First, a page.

Forgotten authors No.28: Matthew Phipps Shiel

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The Independent Culture

HG Wells and MP Shiel were contemporaries, entering and leaving the world within a year of each other, but Wells's reputation as the father of science fiction has continued to grow, while Shiel has disappeared from bookshelves. Both were socialists with an interest in future fiction and scientific romances – and there is evidence that Wells was influenced by Shiel – but Shiel was a West Indies-born author writing in the flamboyant style of the decadent movement. Around the turn of the century he created the first future-history series in science fiction (although, more fairly, the books offer three unconnected alternative futures) with a trilogy that began with The Last Miracle. This was followed by The Lord of the Sea, based on a critique of the private ownership of land, but Shiel's reputation rests mainly on the third part of the sequence, The Purple Cloud. It's an apocalyptic novel that brushes off casual readers with a series of false starts, but settles down to become a truly extraordinary work of fiction.

The book was produced at a time when there was great interest in the unexplored Arctic, and tells the tale of a man named Adam Jeffson who travels there, only to return and find the earth laid waste by a vast purple cyanide cloud. Without the constrictions of a moral society, and crushed by the burden of terrible isolation, Adam wields a power that tips him from eccentricity into megalomania. Dressed as a sultan, he takes explosives from the Woolwich Arsenal and burns London down. Laying waste to cities becomes a habit, a cry of rage for his imprisonment on earth, and he destroys nations before meeting another survivor, a woman in Istanbul who may have the key to his survival.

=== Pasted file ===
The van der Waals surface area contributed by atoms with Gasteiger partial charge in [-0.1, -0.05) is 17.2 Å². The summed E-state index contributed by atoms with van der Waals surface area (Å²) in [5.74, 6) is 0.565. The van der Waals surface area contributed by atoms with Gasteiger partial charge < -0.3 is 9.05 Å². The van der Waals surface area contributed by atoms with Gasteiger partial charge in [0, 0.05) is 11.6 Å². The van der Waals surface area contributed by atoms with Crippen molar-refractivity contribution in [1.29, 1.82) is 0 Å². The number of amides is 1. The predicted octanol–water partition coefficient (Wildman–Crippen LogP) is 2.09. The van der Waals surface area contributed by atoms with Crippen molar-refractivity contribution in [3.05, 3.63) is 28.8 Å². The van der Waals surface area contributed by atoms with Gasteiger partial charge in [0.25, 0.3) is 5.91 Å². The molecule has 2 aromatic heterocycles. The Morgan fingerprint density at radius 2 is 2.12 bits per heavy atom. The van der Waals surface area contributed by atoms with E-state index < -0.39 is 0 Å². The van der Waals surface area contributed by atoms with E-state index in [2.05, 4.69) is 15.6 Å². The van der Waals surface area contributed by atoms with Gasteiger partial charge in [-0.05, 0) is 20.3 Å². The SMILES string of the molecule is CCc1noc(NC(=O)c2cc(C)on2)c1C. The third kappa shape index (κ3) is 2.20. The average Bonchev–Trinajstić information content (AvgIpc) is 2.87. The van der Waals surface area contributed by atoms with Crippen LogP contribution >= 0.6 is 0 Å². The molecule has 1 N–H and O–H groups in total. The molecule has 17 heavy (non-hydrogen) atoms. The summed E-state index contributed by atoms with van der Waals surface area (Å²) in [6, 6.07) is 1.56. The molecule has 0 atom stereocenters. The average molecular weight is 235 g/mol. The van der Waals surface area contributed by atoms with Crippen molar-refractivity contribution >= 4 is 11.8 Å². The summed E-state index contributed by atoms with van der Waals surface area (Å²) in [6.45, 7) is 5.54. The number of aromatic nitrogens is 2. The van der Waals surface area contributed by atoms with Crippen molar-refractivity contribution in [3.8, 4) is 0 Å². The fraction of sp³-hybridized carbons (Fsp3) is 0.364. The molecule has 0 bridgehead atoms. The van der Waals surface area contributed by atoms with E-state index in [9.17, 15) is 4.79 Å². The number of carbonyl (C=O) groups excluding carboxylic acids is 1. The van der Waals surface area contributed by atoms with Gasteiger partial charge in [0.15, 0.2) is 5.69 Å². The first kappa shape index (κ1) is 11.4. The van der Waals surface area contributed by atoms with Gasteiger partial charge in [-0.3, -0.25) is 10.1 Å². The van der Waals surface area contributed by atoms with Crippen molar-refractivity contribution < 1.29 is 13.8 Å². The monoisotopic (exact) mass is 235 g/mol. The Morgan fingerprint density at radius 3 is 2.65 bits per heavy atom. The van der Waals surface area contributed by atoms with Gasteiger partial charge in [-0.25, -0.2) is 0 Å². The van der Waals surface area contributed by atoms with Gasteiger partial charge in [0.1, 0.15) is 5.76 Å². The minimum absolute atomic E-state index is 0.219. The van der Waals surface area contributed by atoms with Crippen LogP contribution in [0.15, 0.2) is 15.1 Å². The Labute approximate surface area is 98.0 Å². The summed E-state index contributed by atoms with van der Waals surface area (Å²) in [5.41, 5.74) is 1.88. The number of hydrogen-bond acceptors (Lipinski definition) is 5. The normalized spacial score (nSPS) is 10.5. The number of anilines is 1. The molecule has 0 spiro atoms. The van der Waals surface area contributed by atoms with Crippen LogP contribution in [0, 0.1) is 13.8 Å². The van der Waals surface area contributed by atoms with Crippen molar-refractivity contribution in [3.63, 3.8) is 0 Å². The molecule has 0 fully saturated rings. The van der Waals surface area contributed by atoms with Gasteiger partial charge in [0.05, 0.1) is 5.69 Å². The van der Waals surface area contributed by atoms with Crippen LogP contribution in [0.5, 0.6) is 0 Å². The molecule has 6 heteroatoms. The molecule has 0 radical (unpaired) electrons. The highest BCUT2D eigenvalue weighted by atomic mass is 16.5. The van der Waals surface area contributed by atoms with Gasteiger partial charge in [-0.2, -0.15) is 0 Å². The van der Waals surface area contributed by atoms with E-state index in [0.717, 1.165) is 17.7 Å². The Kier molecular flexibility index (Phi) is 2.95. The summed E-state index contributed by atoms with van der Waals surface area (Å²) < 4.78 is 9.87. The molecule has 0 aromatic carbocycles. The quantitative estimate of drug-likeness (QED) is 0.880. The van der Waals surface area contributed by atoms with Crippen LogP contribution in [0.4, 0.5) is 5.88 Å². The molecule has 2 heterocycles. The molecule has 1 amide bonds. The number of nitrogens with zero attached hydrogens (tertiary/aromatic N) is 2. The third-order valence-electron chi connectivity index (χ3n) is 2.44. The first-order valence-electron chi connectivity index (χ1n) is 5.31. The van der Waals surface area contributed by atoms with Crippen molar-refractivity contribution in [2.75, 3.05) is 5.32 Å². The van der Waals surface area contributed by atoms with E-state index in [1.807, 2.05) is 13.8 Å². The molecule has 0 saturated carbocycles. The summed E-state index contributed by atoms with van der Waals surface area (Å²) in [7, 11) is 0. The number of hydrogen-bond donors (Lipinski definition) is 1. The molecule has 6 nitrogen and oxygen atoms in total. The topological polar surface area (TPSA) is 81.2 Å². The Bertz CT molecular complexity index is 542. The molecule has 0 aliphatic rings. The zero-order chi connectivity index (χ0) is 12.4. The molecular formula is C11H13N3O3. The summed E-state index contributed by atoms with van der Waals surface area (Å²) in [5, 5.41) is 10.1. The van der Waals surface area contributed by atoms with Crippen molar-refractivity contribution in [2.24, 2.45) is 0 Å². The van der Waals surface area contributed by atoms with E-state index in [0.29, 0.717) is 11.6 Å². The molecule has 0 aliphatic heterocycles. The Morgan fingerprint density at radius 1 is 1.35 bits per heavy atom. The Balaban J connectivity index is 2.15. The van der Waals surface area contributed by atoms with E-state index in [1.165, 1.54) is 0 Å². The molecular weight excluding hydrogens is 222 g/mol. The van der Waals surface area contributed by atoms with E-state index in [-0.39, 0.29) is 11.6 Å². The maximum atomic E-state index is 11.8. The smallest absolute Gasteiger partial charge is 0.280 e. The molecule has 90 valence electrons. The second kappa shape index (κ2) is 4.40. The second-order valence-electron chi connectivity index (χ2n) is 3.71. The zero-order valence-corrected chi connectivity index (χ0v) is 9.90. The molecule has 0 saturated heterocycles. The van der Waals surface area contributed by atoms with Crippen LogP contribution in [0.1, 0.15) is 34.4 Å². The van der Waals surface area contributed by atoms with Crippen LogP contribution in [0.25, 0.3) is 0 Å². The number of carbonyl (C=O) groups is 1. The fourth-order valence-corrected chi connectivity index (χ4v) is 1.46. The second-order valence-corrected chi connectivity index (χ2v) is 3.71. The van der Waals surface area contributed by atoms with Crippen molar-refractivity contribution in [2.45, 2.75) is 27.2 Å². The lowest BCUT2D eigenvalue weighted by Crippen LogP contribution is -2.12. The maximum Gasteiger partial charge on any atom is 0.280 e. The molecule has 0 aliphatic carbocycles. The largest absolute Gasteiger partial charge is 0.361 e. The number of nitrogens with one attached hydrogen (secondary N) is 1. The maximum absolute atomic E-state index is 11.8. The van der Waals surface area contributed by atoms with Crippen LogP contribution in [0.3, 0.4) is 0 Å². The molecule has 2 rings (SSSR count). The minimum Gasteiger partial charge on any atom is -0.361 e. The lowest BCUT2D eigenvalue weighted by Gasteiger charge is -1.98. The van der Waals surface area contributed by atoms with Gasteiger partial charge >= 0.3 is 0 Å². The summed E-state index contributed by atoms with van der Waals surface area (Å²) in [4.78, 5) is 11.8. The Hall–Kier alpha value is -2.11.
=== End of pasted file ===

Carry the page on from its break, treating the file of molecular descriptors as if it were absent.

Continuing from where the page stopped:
Shiel wrote 25 novels, but many are bland romances produced more for profit than the passion of language that shows in The Purple Cloud. Shiel's private life was, it seems, as decadent as his early writing. He served 16 months' hard labour in prison for molesting his 12-year-old stepdaughter, and showed a penchant for underage girls throughout his life and his fiction. He also reckoned himself the King of Redonda, a small inhospitable isle in the West Indies – though this may have been concocted as a joke at the expense of critics. His trilogy was published out of sequence, having first been serialised, and The Purple Cloud is now available in a beautiful edition from the specialist publishers Tartarus Press.